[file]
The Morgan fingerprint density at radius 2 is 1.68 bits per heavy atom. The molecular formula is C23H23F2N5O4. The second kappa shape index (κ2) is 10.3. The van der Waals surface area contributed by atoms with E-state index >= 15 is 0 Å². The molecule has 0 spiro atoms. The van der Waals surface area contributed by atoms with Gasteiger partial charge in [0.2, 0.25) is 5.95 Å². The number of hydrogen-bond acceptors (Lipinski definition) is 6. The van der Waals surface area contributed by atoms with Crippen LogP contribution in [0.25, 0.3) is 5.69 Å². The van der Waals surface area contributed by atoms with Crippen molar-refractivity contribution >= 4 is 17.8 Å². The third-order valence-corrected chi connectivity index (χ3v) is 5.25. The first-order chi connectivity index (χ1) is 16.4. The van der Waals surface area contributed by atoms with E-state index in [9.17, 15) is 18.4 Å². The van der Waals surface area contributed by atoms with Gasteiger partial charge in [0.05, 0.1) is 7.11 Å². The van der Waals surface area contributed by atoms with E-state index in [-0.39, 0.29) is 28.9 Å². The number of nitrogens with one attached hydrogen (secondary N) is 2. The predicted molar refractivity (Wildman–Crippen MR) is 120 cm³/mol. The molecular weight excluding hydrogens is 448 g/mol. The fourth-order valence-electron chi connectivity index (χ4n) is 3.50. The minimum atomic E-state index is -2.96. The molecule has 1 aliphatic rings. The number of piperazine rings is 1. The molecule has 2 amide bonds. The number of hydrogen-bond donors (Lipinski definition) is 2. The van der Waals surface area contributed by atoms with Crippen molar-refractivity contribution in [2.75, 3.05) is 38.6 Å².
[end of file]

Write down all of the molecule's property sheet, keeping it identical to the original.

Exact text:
The Morgan fingerprint density at radius 2 is 1.68 bits per heavy atom. The molecular formula is C23H23F2N5O4. The second kappa shape index (κ2) is 10.3. The van der Waals surface area contributed by atoms with E-state index >= 15 is 0 Å². The molecule has 0 spiro atoms. The van der Waals surface area contributed by atoms with Gasteiger partial charge in [0.2, 0.25) is 5.95 Å². The number of hydrogen-bond acceptors (Lipinski definition) is 6. The van der Waals surface area contributed by atoms with Crippen LogP contribution in [0.25, 0.3) is 5.69 Å². The van der Waals surface area contributed by atoms with Crippen molar-refractivity contribution >= 4 is 17.8 Å². The third-order valence-corrected chi connectivity index (χ3v) is 5.25. The first-order chi connectivity index (χ1) is 16.4. The van der Waals surface area contributed by atoms with E-state index in [9.17, 15) is 18.4 Å². The van der Waals surface area contributed by atoms with Gasteiger partial charge in [0.05, 0.1) is 7.11 Å². The van der Waals surface area contributed by atoms with E-state index in [-0.39, 0.29) is 28.9 Å². The number of nitrogens with one attached hydrogen (secondary N) is 2. The predicted molar refractivity (Wildman–Crippen MR) is 120 cm³/mol. The molecular weight excluding hydrogens is 448 g/mol. The fourth-order valence-electron chi connectivity index (χ4n) is 3.50. The minimum atomic E-state index is -2.96. The molecule has 1 aliphatic rings. The number of piperazine rings is 1. The molecule has 2 amide bonds. The number of hydrogen-bond donors (Lipinski definition) is 2. The van der Waals surface area contributed by atoms with Crippen molar-refractivity contribution in [2.75, 3.05) is 38.6 Å².